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The Laboratory
in the News

New method looks at protein folding
A new experimental method allows scientists to investigate the behavior of proteins under nonequilibrium conditions one molecule at a time. Developed by an international team of researchers, including Lawrence postdoctoral fellow Olgica Bakajin, this method will help researchers understand the fundamental biological process of protein folding. The work marks the first time protein-folding kinetics has been monitored on the single-molecule level.
Proteins are long chains of amino acids that loop about each other. Although a protein folds in various ways, only one form allows it to function properly. A misfolded protein can do serious damage and is a factor in diseases such as Alzheimer’s and cystic fibrosis as well as in many cancers.
The research team, which included scientists from the National Institutes of Health and the Physikalische Biochemie Universität Potsdam in Germany, developed a microfluidic mixer to examine the protein-folding reaction. The mixer allowed them to examine a protein on a single-molecule level at defined times after the reaction began.
“With this method,” says Bakajin, “we are able to isolate intermediate states that under equilibrium conditions exist only for a brief period of time.” As a result, the team obtained data about the protein-folding reaction that were never available from ensemble measurements or even from the newer, single-molecule equilibrium measurements.
“With this method,” says Bakajin, “we are able to isolate intermediate states that under equilibrium conditions exist only for a brief period of time.” As a result, the team obtained data about the protein-folding reaction that were never available from ensemble measurements or even from the newer, single-molecule equilibrium measurements.
Results from this study were published in the August 29, 2003, issue of Science.
Contact: Olgica Bakajin (925) 422-0931 (bakajin1@llnl.gov).

Mapping the phonons in plutonium
In collaboration with the European Synchrotron Radiation Facility in Grenoble, France, and the University of Illinois at Champaign–Urbana, Livermore scientists have, for the first time, fully mapped the phonons in gallium-stabilized delta plutonium. The landmark experiment, which was led by Livermore chemist Joe Wong, promises to reveal much about the physics and material properties of plutonium and its alloys.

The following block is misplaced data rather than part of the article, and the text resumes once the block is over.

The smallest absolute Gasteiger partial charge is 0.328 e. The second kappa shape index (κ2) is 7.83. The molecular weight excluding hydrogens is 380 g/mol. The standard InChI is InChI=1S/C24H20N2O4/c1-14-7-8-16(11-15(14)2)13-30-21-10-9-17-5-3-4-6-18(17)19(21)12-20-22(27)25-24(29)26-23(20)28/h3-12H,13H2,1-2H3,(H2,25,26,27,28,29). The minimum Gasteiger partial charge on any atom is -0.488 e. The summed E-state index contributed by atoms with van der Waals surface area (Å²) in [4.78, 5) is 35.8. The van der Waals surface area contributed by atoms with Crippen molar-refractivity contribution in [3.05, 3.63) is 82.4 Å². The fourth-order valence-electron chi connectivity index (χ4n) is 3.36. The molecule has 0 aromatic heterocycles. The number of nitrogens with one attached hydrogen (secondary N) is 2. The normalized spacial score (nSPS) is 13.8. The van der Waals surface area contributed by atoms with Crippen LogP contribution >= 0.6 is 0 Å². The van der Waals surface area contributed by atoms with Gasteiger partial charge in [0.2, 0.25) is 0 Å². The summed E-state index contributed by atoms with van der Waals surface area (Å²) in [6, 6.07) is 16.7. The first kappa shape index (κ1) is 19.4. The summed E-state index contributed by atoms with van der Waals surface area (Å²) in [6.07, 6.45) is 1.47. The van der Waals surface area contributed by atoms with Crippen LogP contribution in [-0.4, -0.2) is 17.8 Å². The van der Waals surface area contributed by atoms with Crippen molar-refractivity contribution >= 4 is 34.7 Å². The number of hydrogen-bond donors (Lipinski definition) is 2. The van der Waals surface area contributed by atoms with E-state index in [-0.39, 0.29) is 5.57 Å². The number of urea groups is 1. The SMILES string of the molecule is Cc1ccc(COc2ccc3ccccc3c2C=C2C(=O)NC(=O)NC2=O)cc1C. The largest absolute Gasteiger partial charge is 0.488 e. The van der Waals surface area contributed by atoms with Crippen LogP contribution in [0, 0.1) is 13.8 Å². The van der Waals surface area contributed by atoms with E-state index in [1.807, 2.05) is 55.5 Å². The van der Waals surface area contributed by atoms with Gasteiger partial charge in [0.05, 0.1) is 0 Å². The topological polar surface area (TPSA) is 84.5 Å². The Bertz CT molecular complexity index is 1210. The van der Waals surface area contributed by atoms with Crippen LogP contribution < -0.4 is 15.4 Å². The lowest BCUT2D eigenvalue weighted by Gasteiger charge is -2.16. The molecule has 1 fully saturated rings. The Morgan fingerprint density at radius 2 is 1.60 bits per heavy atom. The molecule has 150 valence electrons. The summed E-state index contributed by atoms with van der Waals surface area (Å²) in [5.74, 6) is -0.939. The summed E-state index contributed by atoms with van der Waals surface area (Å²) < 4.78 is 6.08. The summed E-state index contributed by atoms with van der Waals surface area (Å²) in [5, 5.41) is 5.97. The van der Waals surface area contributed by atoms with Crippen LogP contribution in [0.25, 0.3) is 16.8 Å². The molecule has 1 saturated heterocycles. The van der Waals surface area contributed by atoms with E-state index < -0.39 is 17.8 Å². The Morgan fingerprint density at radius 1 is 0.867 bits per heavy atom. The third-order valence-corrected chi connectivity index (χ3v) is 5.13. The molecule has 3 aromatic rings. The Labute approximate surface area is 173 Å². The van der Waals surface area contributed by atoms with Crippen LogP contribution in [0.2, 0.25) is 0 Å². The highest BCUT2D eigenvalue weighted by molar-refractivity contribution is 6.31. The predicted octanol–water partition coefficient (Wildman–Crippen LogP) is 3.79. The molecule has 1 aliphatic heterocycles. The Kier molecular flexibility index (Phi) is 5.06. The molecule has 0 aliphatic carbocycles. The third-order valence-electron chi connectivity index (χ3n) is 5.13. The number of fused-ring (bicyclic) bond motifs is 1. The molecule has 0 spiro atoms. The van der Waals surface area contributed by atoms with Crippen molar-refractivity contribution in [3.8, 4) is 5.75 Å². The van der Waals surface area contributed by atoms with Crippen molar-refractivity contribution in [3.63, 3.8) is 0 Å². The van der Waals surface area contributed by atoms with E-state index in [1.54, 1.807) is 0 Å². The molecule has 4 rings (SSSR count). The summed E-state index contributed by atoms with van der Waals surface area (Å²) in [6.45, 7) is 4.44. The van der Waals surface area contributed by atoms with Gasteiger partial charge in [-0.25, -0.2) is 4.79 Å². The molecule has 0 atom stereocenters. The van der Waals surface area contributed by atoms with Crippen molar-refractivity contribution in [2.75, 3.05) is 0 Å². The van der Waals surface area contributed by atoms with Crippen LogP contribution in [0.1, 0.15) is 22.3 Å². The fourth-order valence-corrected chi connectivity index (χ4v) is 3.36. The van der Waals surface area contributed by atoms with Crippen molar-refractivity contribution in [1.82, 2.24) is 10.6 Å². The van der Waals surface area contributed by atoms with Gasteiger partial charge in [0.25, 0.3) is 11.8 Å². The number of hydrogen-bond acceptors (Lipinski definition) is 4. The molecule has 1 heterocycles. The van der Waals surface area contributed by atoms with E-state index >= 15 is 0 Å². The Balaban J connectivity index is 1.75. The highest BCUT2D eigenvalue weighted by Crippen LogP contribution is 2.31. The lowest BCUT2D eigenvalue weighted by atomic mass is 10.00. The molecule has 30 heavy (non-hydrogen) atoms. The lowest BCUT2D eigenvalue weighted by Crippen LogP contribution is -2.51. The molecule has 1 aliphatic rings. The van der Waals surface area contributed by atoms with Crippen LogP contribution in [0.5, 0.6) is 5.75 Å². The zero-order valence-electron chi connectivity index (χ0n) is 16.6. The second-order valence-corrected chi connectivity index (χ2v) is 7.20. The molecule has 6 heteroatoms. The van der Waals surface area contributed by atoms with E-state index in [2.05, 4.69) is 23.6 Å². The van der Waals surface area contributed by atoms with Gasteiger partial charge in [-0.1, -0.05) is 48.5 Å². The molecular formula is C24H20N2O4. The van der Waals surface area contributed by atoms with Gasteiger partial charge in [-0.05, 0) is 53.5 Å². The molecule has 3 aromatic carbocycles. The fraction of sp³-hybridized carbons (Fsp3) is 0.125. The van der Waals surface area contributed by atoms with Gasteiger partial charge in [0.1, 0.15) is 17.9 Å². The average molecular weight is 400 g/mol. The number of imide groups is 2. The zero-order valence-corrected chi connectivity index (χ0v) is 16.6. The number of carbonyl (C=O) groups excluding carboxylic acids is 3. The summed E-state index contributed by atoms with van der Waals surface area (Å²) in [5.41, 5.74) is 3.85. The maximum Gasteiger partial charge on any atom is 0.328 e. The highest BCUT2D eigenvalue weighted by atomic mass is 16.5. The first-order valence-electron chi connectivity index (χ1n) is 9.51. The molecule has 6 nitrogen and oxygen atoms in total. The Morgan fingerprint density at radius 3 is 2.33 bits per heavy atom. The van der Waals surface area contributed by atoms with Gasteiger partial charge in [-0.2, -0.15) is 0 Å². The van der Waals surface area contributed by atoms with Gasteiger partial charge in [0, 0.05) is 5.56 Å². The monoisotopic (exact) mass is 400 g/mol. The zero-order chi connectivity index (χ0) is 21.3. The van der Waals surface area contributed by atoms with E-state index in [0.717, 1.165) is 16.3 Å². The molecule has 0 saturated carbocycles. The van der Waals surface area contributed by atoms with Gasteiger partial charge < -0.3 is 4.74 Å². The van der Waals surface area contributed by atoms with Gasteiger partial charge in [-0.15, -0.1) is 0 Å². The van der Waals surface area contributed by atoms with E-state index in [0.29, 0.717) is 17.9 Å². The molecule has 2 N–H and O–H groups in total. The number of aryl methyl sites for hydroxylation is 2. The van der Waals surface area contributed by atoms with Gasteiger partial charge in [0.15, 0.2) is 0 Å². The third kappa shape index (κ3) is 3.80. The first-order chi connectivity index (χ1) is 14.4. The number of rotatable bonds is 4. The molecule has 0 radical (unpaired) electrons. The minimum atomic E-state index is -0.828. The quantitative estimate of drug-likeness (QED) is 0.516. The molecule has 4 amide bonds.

To measure the phonon dispersions, the research team used a high-resolution inelastic x-ray scattering technique developed at the European Synchrotron Radiation Facility. A microbeam from the highly brilliant x-ray synchrotron source impinged on a single grain in a polycrystalline alloy of delta plutonium and gallium.
Phonon dispersion data are fundamental to understanding the properties of plutonium materials, such as force constants, sound velocities, elasticity, phase stability, and thermodynamics. But experimental observations of plutonium are extremely difficult because of the technical and safety issues involved in such studies. Until now, scientists couldn’t measure phonon dispersions because they couldn’t grow the large single crystals needed for inelastic neutron scattering.
“The new phonon data will greatly enhance scientists’ understanding of the transformations and phases plutonium undergoes in different environments and over time,” says Wong. “Basic knowledge of this sort is much needed and contributes greatly to the Laboratory’s stockpile stewardship mission.”
Results from this research appeared in the August 22, 2003, issue of Science.
Contact: Joe Wong (925) 423-6385 (wong10@llnl.gov).

Seismologists study mining blasts in the Baltics
In the northern region of Norway lies a seismic monitor sensitive enough to detect mining blasts as small as a few tons of explosive in neighboring Russia and Sweden. The seismic station, named ARCES, is one of at least a dozen temporary stations that were originally set up to ensure that countries were adhering to the Comprehensive Test Ban Treaty of 1996. It is now being used by Laboratory scientists to screen commercial mining explosions. The overall goal of the program is to distinguish whether a seismic signal is due to an earthquake, a conventional explosion, or a nuclear event.